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Women’s Center commemorates Native American Heritage Month

As November is widely regarded as a signifier of the end of the semester and the eagerly awaited Thanksgiving holiday, it is also another important time for many: Native American Heritage month.

To celebrate, the Women’s Center, located next to the Yum Shoppe in the Commons, put together a poster campaign called, “Telling Our Stories.” The campaign featured Native and Indigenous women telling their stories, after responding to an open call on social media.

“Telling Our Stories: I’m Not/I Am” originally started in the spring of this year as a project that was geared towards eliminating stereotypes against women, specifically women of color, with about 70 participants.

“The [American Association of University Women] was kind enough to give us a grant of $5000, and we also received $1000 from BreakingGround so we went ahead and started the campaign,” said assistant director of the Women’s Center Megan Tagle-Adams.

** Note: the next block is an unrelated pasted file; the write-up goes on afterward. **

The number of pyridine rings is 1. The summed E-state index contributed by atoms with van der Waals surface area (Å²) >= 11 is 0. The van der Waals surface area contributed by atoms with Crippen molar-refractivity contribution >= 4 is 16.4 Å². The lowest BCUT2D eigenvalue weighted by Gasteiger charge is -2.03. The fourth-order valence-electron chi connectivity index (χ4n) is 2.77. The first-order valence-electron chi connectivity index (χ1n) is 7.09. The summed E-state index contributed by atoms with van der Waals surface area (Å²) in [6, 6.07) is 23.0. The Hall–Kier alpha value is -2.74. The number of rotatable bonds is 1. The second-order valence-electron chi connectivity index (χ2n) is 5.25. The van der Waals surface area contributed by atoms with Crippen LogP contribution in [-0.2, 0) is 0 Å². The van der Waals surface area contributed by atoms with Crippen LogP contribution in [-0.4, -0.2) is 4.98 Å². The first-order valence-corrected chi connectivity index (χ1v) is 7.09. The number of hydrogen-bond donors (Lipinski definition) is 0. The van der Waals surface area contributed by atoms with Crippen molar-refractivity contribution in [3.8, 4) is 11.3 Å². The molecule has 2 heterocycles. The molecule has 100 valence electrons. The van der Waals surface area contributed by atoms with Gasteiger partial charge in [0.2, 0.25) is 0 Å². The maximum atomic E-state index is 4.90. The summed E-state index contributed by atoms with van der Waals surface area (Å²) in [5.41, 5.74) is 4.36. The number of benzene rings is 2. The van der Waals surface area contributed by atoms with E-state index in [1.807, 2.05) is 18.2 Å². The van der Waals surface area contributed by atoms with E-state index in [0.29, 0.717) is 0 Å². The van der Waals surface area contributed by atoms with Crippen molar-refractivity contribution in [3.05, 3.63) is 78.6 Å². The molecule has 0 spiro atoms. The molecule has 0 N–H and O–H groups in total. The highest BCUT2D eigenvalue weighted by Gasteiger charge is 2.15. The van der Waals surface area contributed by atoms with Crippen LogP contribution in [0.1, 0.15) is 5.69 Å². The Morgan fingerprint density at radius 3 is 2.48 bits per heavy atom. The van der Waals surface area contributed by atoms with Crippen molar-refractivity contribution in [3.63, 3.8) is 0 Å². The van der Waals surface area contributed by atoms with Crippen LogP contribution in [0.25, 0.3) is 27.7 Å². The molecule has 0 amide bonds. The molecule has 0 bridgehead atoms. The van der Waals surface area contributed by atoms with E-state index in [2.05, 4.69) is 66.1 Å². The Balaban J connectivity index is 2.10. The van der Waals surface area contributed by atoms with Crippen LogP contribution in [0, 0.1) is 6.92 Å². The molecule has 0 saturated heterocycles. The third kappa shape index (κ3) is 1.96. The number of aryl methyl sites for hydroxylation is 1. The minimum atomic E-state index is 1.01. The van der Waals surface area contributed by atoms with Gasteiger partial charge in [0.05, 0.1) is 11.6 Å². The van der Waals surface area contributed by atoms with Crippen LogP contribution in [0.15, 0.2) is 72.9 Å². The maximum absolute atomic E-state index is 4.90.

The posters were a huge hit, being posted all around campus and even going viral on social media. To go along with the campaign was a showcase where many students, women of color included, shared their stories through various media of self-expression.

“As the semester drew to a close and we did not have any more money from the grant, we were left to work with our budget and decided to do the campaign but break it up by months like Native American Heritage Month this month,” said Tagle-Adams.

The process of becoming a campus-wide celebrity was quite simple. Self-identifying Native and Indigenous women contacted Tagle-Adams and made their statement to go on their poster. Some previous posters read, “I’m not ratchet” or “I’m not your token.” Then, a quick photo was taken and the poster was created in Photoshop before being released to the UMBC community via the Women’s Center.

Tagle-Adams mentioned how the Women’s Center was really trying to dig deeper and make UMBC an even more accepting place.

“So many people think that because UMBC is so diverse, that there is nothing to fix, but the reality is that students still face micro aggressions… I have heard cases of slurs being shouted at students, women feeling like they were fetishized, which are all issues,” said Tagle-Adams.

The overall goal with the “Telling Our Stories” project and of the Women’s Center as a whole, is to show awareness for and to face these issues.